The community will soon see a change in Excelsior’s landscape with the renovation of the Roosevelt High School building.
Ted Ehny works with the investment group that purchased the site. He said he assists them in locating and purchasing similar sites throughout the state. He said the group, who created a limited liability corporation for the building called Roosevelt ES, LLC, chose Roosevelt because of the definite opportunity to restore a use for the building.
“It will fulfill a definite need for the area,” he said.
Economic Development Director Melinda Mehaffy said while plans have not been announced, the site may need to be rezoned by the city before work can be completed.
Currently, the site lies in an R-2 zoning district. Churches and schools remain in a residential zoning district at times, she said. However, if the property owners decided to develop the property to increase the number of families living in the building beyond a two-family duplex, it will need to be rezoned.
While the group does not wish to publicly announce their definite plans for the site, work can already be seen at the site. Ehny said crews currently work to clear overgrown brush surrounding the building. He added they also will work to clear out the property left by the previous owner.
Jack and Denise Reese most recently lived in the building. After Jack’s death, Denise continued living alone in the building until her death earlier this year.
Ehny said detailed plans for the building will be announced shortly.
A notice on another historic property in the community recently raised some concerns for the future of The Royal.
Mehaffy said she recently spoke to Wayne Reeder, the owner of The Royal, after seeing a notice announcing a public auction posted at the site. The notice states the site will be sold at the Liberty courthouse on Aug. 26 due to delinquent property taxes on the property.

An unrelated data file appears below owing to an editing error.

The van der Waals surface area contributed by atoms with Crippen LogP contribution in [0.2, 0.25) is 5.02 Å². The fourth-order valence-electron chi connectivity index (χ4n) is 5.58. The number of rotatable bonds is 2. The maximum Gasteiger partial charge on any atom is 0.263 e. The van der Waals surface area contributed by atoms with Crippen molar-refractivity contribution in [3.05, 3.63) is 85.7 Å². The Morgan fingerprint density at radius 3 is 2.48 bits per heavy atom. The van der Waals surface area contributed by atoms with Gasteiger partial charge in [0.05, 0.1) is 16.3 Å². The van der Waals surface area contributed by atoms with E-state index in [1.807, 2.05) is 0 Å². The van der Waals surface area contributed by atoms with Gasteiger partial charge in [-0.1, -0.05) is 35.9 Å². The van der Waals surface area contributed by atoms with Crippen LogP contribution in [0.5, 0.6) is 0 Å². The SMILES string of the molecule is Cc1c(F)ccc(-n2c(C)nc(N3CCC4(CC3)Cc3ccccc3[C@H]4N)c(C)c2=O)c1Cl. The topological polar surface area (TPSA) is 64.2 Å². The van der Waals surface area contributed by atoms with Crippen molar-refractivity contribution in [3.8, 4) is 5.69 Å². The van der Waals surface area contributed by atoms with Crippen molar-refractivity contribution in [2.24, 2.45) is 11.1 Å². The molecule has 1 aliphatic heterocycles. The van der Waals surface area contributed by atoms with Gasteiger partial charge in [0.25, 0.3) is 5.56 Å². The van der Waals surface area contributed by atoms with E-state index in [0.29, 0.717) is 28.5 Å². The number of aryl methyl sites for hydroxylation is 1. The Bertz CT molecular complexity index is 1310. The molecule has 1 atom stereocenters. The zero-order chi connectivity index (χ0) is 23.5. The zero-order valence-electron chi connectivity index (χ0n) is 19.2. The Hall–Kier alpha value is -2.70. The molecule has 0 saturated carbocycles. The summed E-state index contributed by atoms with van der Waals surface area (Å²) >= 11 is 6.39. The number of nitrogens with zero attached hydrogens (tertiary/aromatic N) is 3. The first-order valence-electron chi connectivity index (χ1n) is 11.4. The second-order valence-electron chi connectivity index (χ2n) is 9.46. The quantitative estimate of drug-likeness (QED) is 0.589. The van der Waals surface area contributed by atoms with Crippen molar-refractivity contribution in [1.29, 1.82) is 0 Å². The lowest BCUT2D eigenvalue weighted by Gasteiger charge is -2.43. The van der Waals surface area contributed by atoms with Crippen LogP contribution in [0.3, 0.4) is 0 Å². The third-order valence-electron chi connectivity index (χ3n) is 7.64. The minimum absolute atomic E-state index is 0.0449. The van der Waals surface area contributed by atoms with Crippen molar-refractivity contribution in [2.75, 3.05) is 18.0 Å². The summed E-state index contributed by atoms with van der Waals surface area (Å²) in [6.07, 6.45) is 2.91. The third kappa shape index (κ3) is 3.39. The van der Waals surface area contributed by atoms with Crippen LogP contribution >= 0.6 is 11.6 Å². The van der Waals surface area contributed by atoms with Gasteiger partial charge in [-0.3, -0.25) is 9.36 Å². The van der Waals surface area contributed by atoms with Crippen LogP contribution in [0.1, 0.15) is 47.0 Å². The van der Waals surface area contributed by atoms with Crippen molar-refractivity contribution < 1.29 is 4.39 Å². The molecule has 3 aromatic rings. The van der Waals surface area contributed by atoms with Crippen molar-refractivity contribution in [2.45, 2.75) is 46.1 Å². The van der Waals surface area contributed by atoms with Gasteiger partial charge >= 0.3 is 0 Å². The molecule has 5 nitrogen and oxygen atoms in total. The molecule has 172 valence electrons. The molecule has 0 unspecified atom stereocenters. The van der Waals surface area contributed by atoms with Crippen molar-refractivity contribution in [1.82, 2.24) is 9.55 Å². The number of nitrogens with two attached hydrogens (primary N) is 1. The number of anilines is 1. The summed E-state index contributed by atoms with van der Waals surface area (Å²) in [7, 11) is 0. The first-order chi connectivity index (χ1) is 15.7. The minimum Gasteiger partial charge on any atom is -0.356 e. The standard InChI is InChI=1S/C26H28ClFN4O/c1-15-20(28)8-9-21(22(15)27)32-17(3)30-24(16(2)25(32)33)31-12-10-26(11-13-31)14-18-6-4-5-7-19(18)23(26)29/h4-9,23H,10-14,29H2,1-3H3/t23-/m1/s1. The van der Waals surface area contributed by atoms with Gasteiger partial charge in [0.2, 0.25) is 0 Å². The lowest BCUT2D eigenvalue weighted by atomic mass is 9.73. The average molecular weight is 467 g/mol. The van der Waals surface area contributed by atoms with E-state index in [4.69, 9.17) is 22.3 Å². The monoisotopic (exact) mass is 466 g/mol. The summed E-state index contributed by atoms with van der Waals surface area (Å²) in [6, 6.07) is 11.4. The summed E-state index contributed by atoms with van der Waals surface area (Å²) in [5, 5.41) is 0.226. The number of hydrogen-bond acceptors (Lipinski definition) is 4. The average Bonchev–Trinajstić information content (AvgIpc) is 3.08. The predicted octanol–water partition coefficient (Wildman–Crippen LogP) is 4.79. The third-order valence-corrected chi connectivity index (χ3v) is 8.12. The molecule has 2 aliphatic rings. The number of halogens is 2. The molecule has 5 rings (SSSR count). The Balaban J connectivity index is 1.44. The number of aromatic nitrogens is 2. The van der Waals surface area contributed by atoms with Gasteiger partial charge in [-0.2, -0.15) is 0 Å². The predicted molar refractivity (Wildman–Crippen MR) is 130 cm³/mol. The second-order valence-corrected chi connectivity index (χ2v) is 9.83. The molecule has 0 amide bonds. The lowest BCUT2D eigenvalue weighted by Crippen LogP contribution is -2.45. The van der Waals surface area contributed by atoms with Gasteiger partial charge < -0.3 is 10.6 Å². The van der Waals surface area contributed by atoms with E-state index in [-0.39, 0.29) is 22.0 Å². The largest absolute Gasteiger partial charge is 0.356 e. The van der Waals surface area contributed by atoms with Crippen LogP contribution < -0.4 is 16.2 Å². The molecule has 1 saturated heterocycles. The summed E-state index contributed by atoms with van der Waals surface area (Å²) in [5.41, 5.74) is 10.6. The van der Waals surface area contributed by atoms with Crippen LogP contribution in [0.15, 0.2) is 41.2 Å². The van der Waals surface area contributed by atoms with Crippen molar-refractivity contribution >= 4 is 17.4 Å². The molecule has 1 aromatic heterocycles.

Mehaffy said Reeder told her he still planned to work with the lender to finish the project.
He told Mehaffy workers completed the work on the pillars located along Marietta Avenue, she said, and plans to tackle the roof next.
Quoting Reeder, she said he told her, “We are full steam ahead very shortly. We’ll get the roof on immediately.”
Mehaffy said the City still may encounter issues at the site.
“They did not follow the proper procedure to get the structural engineer out to check the mortar,” she said. “Because the pillars are considered a part of the structure … we now have to wait on the structural engineer who will sign off on that work that was done, because it was not done with the right inspections.”
Reeder told Mehaffy he spoke to Curtis Coons, who worked as the Jackson County Tax Collector for seven years, she said. According to the conversation, Coons is currently working with Clay County to take care of the issue.
Mehaffy said at times individuals will let their property taxes go into the third year of tax settlement before paying it all off.
“It’s not that uncommon, but when you have a development plan on it, that’s a red flag,” she said.